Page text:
Graph 5
Graph 5: 2015 Industry Readiness

There is still work to be done with some ATMs, teller assist units, banknote counters and medium-speed processors. The BEMs nevertheless indicate that solutions are progressing well and the expectation is that most machines will be ready for the issuance of the first denomination.

Engagement with owners and deployers of machines

While it is important that manufacturers develop effective solutions to process the new banknotes, the final stage in the machine readiness process is to upgrade machines deployed in the community. This is a large logistical challenge shared by machine manufacturers, deployers and owners. The Bank has little influence over the decisions by businesses to upgrade individual machines. But by communicating early and frequently with the deployers and owners of machines about the new banknote series, it can help to create an environment where owners and manufacturers can establish a streamlined approach to upgrading machines. Approaching the industry early has also removed some of the ‘surprise’ element associated with the upgrade.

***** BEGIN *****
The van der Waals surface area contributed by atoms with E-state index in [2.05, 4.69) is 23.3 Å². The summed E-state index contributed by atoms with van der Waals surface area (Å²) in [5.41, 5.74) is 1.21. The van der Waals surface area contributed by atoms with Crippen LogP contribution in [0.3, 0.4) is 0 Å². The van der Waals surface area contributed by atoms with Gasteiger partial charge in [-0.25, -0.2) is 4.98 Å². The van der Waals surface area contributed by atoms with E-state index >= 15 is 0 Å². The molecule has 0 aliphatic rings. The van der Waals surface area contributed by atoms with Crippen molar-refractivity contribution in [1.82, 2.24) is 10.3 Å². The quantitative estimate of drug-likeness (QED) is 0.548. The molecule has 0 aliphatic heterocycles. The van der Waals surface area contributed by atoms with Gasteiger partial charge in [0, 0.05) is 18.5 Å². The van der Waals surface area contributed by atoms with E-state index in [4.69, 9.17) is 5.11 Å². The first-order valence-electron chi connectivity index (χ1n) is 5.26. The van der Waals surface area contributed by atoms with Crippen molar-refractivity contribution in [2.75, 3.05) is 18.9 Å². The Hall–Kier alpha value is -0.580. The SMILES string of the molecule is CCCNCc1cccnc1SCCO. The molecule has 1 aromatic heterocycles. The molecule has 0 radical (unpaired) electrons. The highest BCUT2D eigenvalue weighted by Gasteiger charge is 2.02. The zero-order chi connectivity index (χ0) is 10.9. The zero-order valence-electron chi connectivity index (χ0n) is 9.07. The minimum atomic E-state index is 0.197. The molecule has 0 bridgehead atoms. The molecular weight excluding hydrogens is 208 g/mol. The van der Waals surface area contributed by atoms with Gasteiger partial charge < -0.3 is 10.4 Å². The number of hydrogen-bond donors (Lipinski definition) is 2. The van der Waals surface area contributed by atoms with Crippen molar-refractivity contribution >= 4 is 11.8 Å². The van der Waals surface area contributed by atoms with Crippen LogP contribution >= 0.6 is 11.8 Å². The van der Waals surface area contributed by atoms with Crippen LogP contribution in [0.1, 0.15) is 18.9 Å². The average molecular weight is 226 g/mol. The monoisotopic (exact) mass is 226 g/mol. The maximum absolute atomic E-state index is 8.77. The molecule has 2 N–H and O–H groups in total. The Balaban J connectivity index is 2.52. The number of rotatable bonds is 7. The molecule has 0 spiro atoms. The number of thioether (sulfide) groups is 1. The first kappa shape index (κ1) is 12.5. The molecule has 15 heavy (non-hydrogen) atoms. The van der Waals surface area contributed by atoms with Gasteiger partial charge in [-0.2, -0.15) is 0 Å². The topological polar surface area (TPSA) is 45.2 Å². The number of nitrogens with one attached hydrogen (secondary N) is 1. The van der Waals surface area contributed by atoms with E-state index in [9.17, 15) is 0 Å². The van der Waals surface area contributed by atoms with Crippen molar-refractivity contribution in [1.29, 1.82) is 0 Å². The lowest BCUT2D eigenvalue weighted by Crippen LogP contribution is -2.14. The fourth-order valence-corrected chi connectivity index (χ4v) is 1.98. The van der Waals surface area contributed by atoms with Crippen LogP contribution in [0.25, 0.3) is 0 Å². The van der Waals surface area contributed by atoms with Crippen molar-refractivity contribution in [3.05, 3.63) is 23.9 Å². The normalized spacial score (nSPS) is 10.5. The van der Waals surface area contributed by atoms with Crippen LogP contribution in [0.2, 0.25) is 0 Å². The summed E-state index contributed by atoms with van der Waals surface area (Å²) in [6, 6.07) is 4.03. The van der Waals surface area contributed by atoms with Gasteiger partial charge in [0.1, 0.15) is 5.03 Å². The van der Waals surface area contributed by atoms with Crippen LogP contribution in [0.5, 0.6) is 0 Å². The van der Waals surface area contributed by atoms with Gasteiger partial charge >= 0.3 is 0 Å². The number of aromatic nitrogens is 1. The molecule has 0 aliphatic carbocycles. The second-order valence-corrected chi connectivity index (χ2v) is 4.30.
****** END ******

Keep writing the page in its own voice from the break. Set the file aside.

To date, the Bank has presented to more than 150 stakeholders in the banknote equipment industry, both bilaterally and through representative industry associations, which have also passed information to their members.

Future Activities

Engagement with banknote stakeholders covers a range of communication channels and continues to expand into new areas. In the lead-up to the issuance of the new banknote series, which is scheduled to commence in late 2016, there is expected to be increased engagement with the public and key stakeholders, including BEMs, commercial banks, retailers and special interest groups.

There will be considerable interest in the new banknotes and the rationale behind the change. As part of a public awareness campaign, the Reserve Bank is planning a number of communication activities utilising a combination of media channels to deliver key messages about the new banknotes to the community. This public awareness campaign, along with the supporting engagement activities, will help inform the public about the new banknote series, the security features on the banknotes and where to go for more information.